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How 'animal spirits' move the market

By Elizabeth Landau
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(CNN) -- Rita Hritz knows several people who have lost more than $100,000 in the stock market recently, and she's not taking any chances.

Rita Hritz has pulled out of the stock market. Her husband, Jim Schaefer, won't retire as he had planned.

Rita Hritz has pulled out of the stock market. Her husband, Jim Schaefer, won't retire as he had planned.

She pulled out of the market in 2005 because she was tired of the ups and downs, and she has no plans to invest in anything again except real estate.

"I would like to invest in the future, but it's so volatile, I don't know that I would," said Hritz, 50, an ultrasound technician in Chardon, Ohio. Hritz submitted her story to CNN's

Hritz is just one example of an American who has lost confidence in the stock market, which has plummeted in recent months. Confidence among investors as a whole is a key factor in determining how the market behaves, economists say; when investors collectively lose confidence in the market, it is more likely to drop.

In fact, confidence is an example of an "animal spirit," a term referring to the psychological factors that move the market. British economist John Maynard Keynes coined the term.

"One of the reasons this recession was not foreseen was that people didn't perceive the role of animal spirit in how the economy works," said George Akerlof, winner of the 2001 Nobel Prize in economics and co-author of the new book "Animal Spirits: How Human Psychology Drives the Economy, and Why It Matters for Global Capitalism."

Stories about the nature of the economy that pass from person to person are another reason why markets go up and down, he said.

The stories that friends tell one another or that are propagated through the media influence people's confidence in the market and therefore affect the market itself, he said.

For example, in the late 1990s, the "story" was that there was a dot-com bubble: People bought stocks in Internet and technology-related companies that seemed to be rising in value rapidly. When people realized that they'd been overconfident and that some of the stocks were overvalued, the bubble burst. Watch iReporters talk about their views of the economy »

"These stories get passed from one person to another, and because they get passed from one person to another, it acts like an epidemic," Akerlof said.

Markets also move because capitalism produces not only what people want but what people think they want, Akerlof said.

A person seeking to buy medicine in the 19th century might end up buying snake oil, a product without curative properties. Similarly, "snake oil" financial instruments are often sold in unregulated markets.

"We've just been through a period in which people have been buying assets on the basis that they were overconfident," he said. "They had too much trust."

It's only now that people are seeing that they had made poor investment choices, he said.

Where's the bottom?

Some people, like David Lowery, recently decided that they've had enough of losing money in the market. The 56-year-old truck driver in Euless, Texas, closed his IRA on Thursday. He had cut his 401(k) contribution from 7 percent to 1 percent of his paycheck Monday.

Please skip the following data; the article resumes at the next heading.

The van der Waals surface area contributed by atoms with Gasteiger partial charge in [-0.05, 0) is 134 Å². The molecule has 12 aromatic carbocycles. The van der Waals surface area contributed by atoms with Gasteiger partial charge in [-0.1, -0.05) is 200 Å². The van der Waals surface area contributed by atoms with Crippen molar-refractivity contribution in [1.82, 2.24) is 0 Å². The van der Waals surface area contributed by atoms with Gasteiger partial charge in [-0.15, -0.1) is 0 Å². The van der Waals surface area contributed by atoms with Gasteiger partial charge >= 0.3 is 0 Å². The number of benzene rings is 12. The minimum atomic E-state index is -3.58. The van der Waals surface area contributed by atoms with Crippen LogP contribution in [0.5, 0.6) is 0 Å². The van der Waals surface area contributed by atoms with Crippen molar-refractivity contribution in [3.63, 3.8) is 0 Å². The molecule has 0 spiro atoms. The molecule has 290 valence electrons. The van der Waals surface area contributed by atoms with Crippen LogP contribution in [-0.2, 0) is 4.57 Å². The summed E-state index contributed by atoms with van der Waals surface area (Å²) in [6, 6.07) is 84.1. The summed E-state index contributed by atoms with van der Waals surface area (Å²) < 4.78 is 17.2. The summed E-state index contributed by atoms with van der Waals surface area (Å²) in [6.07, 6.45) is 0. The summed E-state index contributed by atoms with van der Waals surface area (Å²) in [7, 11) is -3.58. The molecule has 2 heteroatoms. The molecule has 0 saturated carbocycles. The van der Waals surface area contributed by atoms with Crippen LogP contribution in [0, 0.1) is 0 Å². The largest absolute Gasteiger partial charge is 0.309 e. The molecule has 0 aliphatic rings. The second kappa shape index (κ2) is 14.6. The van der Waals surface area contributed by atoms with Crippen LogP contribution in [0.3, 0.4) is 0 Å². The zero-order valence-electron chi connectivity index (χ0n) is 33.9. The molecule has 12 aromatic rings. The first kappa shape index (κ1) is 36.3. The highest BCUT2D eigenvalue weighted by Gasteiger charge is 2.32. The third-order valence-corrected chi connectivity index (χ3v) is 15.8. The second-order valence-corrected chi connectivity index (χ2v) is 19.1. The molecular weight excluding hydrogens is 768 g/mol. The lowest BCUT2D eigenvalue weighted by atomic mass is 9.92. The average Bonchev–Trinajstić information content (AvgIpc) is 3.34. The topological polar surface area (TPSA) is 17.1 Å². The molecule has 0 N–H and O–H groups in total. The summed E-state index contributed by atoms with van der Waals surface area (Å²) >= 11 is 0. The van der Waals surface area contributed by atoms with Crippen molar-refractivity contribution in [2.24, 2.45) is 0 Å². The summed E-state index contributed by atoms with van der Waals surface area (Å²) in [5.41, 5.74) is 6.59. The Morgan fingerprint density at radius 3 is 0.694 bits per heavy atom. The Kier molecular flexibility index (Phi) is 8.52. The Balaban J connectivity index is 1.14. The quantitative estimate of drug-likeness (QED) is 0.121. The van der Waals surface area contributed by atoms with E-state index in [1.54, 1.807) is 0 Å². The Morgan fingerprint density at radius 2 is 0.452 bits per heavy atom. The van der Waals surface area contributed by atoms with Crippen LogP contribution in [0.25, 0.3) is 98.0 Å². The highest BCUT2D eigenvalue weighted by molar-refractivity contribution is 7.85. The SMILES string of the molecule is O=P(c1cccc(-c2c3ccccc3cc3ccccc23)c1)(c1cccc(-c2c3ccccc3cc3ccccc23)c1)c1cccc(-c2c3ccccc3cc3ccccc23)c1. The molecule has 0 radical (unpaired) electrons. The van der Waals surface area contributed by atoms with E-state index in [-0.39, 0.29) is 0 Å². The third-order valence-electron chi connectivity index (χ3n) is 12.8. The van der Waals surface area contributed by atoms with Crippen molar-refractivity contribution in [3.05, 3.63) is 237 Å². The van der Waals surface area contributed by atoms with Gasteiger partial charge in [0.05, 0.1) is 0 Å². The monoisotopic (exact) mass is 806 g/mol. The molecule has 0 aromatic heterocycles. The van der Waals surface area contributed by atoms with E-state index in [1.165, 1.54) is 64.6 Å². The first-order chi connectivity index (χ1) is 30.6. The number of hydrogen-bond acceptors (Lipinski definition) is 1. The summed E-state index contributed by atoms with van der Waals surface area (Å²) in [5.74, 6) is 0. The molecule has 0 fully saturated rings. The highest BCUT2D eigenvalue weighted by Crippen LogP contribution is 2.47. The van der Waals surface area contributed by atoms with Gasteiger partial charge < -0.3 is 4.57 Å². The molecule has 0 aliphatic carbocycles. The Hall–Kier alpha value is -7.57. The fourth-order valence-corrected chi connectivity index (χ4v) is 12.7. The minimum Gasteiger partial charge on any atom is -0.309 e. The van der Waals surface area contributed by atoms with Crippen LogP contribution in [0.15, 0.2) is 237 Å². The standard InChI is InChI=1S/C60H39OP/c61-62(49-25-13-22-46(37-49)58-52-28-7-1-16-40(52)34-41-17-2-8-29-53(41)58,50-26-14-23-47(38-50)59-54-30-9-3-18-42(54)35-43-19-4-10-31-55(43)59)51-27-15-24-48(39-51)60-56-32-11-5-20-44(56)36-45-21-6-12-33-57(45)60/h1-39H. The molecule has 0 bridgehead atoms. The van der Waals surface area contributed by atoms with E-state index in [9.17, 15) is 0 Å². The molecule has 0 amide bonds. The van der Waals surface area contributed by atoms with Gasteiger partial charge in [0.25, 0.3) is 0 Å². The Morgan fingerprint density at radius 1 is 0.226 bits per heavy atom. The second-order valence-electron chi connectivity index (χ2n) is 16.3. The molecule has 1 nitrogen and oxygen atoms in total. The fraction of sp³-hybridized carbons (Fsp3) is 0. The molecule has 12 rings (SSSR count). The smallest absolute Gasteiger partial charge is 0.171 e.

"What money you've got, better get it out and put it under the mattress," said Lowery, who also shared his views on Read his iReport

Lowery had hoped to retire in nine years, but now he thinks he may have to work until age 70. He may put his money in bonds or CDs instead of stock-based funds.

Some economists say you should take a good look at your job security before making investment decisions.

People who are facing layoffs or are unemployed should be more careful with their investments, but those with secure jobs can afford to take greater risks, said Lubos Pastor, professor of finance at the University of Chicago.

"People should not succumb to their fears. They should rationally assess whether they are able to bear the risk of the stock market," he said.

But while it's anyone's guess when the market will pick back up again, rest assured that it most likely will not hit zero.

"It's implausible that it would be zero unless we're hit by a comet or the government nationalizes everything," Pastor said.

Expecting history to repeat

Experience with recessions also affects people's investment behavior, some economists say.

Hritz got laid off and went bankrupt in 1981, a year that saw a recession. Her previous financial struggle has made her more cautious about putting money in the market today, she said. Read her iReport

Her experience is consistent with research that shows people who lived through the Great Depression tend to be more cautious with their stock market allocations, but younger people who did not live through that recession are more optimistic.

That means that, after this current recession, everyone will be more cautious than before, Pastor said.

Those who do stay in the market will reap the benefits of any future rebound, Pastor said. In fact, the market will rally several months before the end of the recession, but those who sell everything will miss out on that.

"Going just by on your instincts by fear and by your confidence, that is usually misleading," he said. "That type of investing leads people to buy at the peak and sell at the bottom."


As for Hritz, she maintains a cautious distance from the stock market. Her husband, Jim Schaefer, was originally going to retire this month, but he has no plans to stop working, she said.

"We're seeing a decline in value of the house we're in, but I'm not panicking like I would if I would have played the stock market," Hritz said.

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